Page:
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How to Sue Paypal using their Arbitration Agreement [Dispute Guide]

Updated October 27th 2022

3 min read

Arbitration can help protect you against violations of your agreement with PayPal

How to Sue Paypal using their Arbitration Agreement [Dispute Guide]

How to Sue Paypal using their Arbitration Agreement [Dispute Guide]

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Trey Salm

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Dispute is the easiest & most accurate small claims platform with affordable ways to resolve every dispute.

If you use Paypal to make purchases or connect it to a small business account, there may come a time when your account is suspended. That can leave you with questions like "How do I get my Money Back?" and "How do I get paid back for the damages done to my business?"

The solution is located within Paypal's "User Agreement," which governs the application you signed to use their platform. One solution is to sue PayPal in small claims court. But what if your dispute falls outside the court's jurisdiction? In that case, you can use arbitration.

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How does Arbitration against PayPal work:

  1. The Start: To begin an arbitration proceeding, you must send a "Demand for Arbitration" letter, a copy of the arbitration provision from the contract between the parties, and the appropriate filing fee to the American Arbitration Association (AAA).
  2. Confirmation from the AAA: The AAA will respond and acknowledge your request within approximately 15 days. The arbitration organization will offer PayPal a response and the ability to file a counter-claim.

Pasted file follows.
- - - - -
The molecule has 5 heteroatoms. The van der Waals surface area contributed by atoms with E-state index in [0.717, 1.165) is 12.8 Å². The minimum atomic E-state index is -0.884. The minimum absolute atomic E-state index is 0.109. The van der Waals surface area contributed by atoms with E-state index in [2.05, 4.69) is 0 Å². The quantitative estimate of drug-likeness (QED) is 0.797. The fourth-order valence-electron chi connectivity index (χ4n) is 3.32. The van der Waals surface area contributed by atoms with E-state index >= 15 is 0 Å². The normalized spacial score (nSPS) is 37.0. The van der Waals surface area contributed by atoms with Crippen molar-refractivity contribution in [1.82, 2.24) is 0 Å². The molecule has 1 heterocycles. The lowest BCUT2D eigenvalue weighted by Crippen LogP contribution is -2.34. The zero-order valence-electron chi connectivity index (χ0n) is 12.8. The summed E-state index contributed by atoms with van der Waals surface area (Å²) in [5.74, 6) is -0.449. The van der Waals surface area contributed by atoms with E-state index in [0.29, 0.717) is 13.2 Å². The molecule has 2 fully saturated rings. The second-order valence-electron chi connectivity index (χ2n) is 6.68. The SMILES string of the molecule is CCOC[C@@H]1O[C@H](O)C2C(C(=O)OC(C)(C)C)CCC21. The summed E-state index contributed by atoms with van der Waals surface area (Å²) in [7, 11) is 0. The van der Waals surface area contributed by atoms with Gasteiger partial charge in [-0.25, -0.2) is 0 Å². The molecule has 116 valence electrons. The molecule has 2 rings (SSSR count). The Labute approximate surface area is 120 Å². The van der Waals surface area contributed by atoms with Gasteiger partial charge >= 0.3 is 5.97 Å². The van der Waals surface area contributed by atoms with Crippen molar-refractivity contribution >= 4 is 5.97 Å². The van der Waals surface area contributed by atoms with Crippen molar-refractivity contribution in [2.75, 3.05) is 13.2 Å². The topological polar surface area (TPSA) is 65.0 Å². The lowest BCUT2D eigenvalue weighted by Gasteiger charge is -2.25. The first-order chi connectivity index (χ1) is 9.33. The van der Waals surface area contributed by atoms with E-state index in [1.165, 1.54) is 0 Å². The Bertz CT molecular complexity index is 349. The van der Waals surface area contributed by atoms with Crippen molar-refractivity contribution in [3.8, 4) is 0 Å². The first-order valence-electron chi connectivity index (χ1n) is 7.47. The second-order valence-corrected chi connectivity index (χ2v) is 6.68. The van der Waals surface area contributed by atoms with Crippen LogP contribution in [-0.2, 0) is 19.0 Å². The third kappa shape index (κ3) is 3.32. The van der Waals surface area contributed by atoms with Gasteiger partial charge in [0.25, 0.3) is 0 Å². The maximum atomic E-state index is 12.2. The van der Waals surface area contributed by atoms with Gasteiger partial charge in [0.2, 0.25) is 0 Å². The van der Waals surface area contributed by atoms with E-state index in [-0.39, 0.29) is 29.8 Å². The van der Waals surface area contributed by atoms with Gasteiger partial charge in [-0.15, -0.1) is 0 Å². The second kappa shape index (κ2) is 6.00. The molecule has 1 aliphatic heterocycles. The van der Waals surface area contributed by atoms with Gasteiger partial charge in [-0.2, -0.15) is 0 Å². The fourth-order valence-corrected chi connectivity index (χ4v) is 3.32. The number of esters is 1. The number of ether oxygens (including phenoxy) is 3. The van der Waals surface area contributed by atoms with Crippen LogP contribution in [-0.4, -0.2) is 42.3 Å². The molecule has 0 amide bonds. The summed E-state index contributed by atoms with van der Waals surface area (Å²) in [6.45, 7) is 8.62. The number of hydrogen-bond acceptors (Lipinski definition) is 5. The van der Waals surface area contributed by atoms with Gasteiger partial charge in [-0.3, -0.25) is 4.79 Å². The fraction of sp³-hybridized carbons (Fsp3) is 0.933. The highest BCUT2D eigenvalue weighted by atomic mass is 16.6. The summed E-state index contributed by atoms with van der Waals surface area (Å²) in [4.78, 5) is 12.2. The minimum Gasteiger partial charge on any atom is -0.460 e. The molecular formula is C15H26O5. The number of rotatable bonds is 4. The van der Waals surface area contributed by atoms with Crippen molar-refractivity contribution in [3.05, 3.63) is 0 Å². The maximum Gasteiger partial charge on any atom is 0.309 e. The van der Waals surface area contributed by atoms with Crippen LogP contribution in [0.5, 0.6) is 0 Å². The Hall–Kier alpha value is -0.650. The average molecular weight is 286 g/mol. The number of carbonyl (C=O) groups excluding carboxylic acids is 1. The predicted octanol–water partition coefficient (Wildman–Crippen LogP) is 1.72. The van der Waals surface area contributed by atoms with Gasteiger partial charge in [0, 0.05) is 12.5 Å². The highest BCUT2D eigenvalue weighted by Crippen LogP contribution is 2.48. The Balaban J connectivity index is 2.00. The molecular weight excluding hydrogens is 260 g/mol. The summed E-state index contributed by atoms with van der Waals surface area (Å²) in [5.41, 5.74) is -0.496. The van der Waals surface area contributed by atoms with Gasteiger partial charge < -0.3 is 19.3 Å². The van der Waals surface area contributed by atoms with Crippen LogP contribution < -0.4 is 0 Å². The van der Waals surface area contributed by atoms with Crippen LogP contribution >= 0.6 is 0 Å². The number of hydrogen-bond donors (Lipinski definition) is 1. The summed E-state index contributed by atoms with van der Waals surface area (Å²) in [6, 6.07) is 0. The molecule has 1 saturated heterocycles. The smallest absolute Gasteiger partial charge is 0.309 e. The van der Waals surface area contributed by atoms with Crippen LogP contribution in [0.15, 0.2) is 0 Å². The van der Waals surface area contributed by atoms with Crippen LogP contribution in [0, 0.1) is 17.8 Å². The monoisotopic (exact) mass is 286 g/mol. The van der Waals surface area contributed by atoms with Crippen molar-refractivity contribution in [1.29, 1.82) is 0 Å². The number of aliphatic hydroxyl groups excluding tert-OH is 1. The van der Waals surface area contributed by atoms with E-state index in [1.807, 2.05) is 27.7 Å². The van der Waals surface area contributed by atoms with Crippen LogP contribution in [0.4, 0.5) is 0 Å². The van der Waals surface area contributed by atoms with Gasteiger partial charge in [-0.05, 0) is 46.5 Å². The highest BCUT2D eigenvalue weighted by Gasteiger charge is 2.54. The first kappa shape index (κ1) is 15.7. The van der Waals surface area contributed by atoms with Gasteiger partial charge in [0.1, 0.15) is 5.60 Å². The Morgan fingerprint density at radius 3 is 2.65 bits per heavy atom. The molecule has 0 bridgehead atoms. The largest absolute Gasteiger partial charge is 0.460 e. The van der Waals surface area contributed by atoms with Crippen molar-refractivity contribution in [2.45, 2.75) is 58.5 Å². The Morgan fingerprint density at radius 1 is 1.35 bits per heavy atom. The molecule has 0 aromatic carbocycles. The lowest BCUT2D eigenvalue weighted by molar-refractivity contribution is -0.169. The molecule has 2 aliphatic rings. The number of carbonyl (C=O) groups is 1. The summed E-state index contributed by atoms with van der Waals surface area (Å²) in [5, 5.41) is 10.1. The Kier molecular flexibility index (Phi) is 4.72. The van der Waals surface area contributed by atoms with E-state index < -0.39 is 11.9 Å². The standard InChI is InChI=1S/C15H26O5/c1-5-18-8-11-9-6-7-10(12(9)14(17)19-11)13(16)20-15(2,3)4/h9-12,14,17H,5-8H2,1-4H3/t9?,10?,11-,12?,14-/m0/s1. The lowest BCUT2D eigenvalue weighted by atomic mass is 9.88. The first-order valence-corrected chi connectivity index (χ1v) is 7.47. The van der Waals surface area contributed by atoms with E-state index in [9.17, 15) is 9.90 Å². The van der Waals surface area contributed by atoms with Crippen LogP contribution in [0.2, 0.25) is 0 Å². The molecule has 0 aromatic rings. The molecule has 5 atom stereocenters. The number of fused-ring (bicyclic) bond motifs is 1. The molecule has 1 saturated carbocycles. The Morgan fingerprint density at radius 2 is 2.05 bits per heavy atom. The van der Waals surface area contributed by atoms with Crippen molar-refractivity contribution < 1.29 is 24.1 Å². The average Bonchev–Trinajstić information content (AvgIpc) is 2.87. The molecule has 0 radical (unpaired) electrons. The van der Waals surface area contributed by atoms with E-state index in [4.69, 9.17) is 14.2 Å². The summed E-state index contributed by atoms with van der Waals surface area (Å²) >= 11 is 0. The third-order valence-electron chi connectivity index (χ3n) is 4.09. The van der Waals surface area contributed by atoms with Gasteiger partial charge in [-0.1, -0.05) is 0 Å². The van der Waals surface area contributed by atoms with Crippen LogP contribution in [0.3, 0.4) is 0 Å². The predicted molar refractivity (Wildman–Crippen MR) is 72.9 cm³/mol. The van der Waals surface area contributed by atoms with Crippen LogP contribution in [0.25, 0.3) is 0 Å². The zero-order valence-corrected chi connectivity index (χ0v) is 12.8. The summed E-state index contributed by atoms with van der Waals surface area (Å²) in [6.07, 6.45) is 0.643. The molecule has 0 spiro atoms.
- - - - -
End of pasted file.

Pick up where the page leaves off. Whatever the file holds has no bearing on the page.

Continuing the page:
3. Choosing your arbitrator: The AAA will then provide both parties with a list of possible arbitrators from the AAA National Roster of Arbitrators. If you cannot agree with PayPal upon the arbitrator, the AAA will reach out with a deadline for you to state your preferences from the list. After, the AAA will choose the most mutually agreed upon an arbitrator(s) to oversee the case. This can take up to 30 days.
  4. Preliminary Hearing: Next, the AAA will set a date for a "preliminary hearing." The arbitrator hosts both parties. The hearing is the first time you, PayPal, and the arbitrator will discuss the case. You may consider discussing case information, witness lists, and upcoming dates in the process.

At the hearing, the "Scheduling Order" is established. This document dictates specific dates for both parties to submit more detailed statements of claims, file requests for production, complete depositions, disclose experts, and file dispositive motions. It will also state when the official hearing is to take place.

  1. The Hearing: Your official hearing follows the preliminary hearing and the deadlines set by the scheduling order. Both parties present their arguments through testimony and evidence submission to the arbitrator.
  2. Post-Hearing Submissions: Sometimes, but not always, the arbitrator may allow either party to submit additional documentation, usually shortly after the hearing, for consideration.
  3. The Award: The arbitrator closes the record and within 30 days, issues a decision addressing all claims raised in the arbitration.

The award may direct one of the parties to pay a monetary amount or direct parties to take specific actions. Aside from any administrative matters unrelated to the case's merits, the services of the arbitrator and the AAA are completed when the award is issued. 

Frequently Asked Questions about Arbitration with PayPal:

  • "How much does it cost?" - The AAA has tiered pricing based on their Commercial Arbitration services. Dispute's platform can help you generate, file, and serve your claim for $299 plus AAA's fees.
  • _"How long does it take?" - T_he AAA estimates up to 288 days for the entire process to conclude.
  • How do I start? - Dispute can help you generate and file your Demand for Arbitration package from your phone.

Have multiple cases? Learn more about high-volume discounts or our self-managed enterprise product.

Get Dispute to file your small claims case online today.
Win back the money you deserve.

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